Immediately on the reciept of your letter of Sep. 16. stating the enlistment of Jeremiah Battels, an infant, against the will of his father, directions were sent to the proper officer to enquire into the fact and, if true, to discharge him [failing that] … by applying to a judge for a Habeas corpus, the young man will be brought before the judge … and, if satisfactory, the judge will discharge him … this method of discharge, where it can be conveniently resorted to, is preferable to the other, because it is useful to exhibit examples of the military will controuled & circumscribed by the civil authority.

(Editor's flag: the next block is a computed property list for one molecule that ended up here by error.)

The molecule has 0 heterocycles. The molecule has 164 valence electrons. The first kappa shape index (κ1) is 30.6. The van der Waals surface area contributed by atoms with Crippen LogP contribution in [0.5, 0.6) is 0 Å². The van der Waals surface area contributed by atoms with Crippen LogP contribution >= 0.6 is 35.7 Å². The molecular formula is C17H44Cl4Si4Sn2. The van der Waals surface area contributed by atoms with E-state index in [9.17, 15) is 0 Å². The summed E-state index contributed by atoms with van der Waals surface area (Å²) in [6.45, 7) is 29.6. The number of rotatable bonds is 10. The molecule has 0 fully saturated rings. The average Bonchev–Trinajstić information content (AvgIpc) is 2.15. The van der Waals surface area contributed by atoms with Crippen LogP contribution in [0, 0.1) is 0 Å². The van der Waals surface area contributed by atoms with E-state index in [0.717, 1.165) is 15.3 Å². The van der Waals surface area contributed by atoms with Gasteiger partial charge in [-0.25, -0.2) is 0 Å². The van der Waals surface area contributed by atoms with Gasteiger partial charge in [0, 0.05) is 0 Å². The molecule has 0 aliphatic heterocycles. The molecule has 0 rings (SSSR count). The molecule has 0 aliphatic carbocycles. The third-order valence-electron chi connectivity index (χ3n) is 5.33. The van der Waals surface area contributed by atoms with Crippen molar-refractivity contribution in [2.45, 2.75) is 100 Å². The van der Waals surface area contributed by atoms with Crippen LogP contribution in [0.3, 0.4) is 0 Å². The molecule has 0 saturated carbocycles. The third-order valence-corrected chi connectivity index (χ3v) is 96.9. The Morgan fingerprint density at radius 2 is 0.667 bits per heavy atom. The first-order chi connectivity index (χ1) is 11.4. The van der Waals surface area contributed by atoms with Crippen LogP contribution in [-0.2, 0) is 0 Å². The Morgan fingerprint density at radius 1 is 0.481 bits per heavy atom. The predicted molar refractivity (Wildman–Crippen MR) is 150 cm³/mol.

To Anthony Haswell, October 13, 1802
Patrick Lee’s Explanation
Wise leaders strengthen civil authority over the military.
Haswell entreated the President, on behalf of an elderly neighbor, whose underage son (not an infant but 18), was conscripted into the militia against his father’s will. Jefferson took immediate action to initiate an investigation by the military. If unsuccessful in securing the boy’s release, they should apply to the judge for habeas corpus, an order to bring the boy out of custody and before the judge for an inquiry. .
That could be a better approach, Jefferson stated. Not only could it secure the boy’s release, it would strengthen the principle of the civilian court controlling and limiting the power of the military.